Violence and abuse are problems as significant as cancer or diabetes and must be addressed

LETTER — Posted Jan. 26, 2004

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The news media remind Americans daily that tragedy is all around. Whether it is the drowning of children, the murder of a pregnant spouse, or classroom or workplace shootings, we are made aware of the fragile nature of our existence and our sense of security. We worry about strangers who may attack, rape or rob us, or death from unknown viruses or bacteria without cures. Yet, studies repeatedly show that the greatest dangers come from among those we know, from within our families and circle of acquaintances. Each year more than 900,000 children are abused or neglected and more than 1,300 of these children die; an estimated 1.8 million women are victimized by an intimate partner and more than 1,300 of these women die; more than 450,000 elderly persons experience abuse or neglect in domestic settings.

Violence and abuse affect the health care system in many ways. Victims of abuse suffer both physical and psychological consequences. The direct costs of violence and abuse are counted in billions of health care dollars. An even greater financial impact comes from long-term consequences of abuse. Adverse childhood experiences, including exposure to violence and abuse, lead to high-risk behavior, significant increases in chronic illness, and early death. This is a health care problem as significant as cancer, diabetes, or heart disease when measured by the number of people affected or by the dollars spent. As such, it demands the unwavering attention of the medical community and a financial commitment on the same order of magnitude as that given to other major chronic health issues.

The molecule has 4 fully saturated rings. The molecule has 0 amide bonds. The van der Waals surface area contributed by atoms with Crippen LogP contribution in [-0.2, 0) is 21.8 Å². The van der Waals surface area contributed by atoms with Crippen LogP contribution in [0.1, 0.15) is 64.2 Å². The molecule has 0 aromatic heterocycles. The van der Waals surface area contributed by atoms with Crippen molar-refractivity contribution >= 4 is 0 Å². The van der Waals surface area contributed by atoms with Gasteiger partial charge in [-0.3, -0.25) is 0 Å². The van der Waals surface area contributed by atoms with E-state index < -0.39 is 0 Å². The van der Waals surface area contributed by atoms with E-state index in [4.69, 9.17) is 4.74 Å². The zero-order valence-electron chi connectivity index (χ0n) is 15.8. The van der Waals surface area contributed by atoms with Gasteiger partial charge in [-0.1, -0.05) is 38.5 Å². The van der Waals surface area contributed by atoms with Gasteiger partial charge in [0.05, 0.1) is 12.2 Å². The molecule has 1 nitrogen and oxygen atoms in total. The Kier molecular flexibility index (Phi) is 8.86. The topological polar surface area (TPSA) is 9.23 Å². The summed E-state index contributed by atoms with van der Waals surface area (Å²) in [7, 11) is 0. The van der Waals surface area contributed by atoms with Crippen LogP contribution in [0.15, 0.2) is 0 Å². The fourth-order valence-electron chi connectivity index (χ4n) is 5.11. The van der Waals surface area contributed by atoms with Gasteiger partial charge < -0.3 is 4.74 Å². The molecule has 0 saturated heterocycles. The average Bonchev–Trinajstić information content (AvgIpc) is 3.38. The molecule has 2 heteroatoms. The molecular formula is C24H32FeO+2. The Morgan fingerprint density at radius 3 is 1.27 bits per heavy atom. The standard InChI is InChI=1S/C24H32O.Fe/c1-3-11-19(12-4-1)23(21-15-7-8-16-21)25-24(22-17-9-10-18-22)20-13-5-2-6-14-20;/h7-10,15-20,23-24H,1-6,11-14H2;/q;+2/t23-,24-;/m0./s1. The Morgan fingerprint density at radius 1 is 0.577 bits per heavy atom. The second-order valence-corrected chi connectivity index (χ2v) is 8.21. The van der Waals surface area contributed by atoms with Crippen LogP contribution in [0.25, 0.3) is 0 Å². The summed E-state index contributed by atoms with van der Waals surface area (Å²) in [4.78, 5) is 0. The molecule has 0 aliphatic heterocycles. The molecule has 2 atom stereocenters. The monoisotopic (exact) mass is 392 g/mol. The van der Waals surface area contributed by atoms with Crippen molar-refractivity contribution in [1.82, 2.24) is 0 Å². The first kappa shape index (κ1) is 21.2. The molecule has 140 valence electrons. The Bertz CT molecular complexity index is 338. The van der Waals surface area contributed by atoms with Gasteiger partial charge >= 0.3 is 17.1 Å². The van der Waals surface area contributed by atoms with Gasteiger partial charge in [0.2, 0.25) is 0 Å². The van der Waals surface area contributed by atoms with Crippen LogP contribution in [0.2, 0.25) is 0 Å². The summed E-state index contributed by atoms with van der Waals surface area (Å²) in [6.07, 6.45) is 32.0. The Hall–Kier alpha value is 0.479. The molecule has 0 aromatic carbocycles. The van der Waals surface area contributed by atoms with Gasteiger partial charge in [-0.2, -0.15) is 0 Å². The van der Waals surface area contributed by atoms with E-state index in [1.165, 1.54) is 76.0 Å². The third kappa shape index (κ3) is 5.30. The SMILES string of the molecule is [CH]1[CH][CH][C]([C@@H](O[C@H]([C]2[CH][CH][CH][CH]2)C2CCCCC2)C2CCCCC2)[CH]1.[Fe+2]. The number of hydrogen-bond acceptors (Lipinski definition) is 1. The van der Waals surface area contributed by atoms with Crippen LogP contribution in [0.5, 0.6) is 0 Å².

Now that medicine is aware of the impact of violence and abuse on health, we are ethically obliged to act. As physicians, we have a professional responsibility to ensure that the prevention and management of violence and abuse among our patients remains a top priority. Improving our patients' health through the elimination of violence and abuse is a challenge that can only be met through broad participation. If your state medical society or national specialty association is not currently a member of the AMA National Advisory Council on Violence and Abuse, please urge them to consider joining this work.

David McCollum, MD, AMA Advisory Council on Violence and Abuse, Chicago

Note: This item originally appeared at http://www.ama-assn.org/amednews/2004/01/26/edlt0126.htm.

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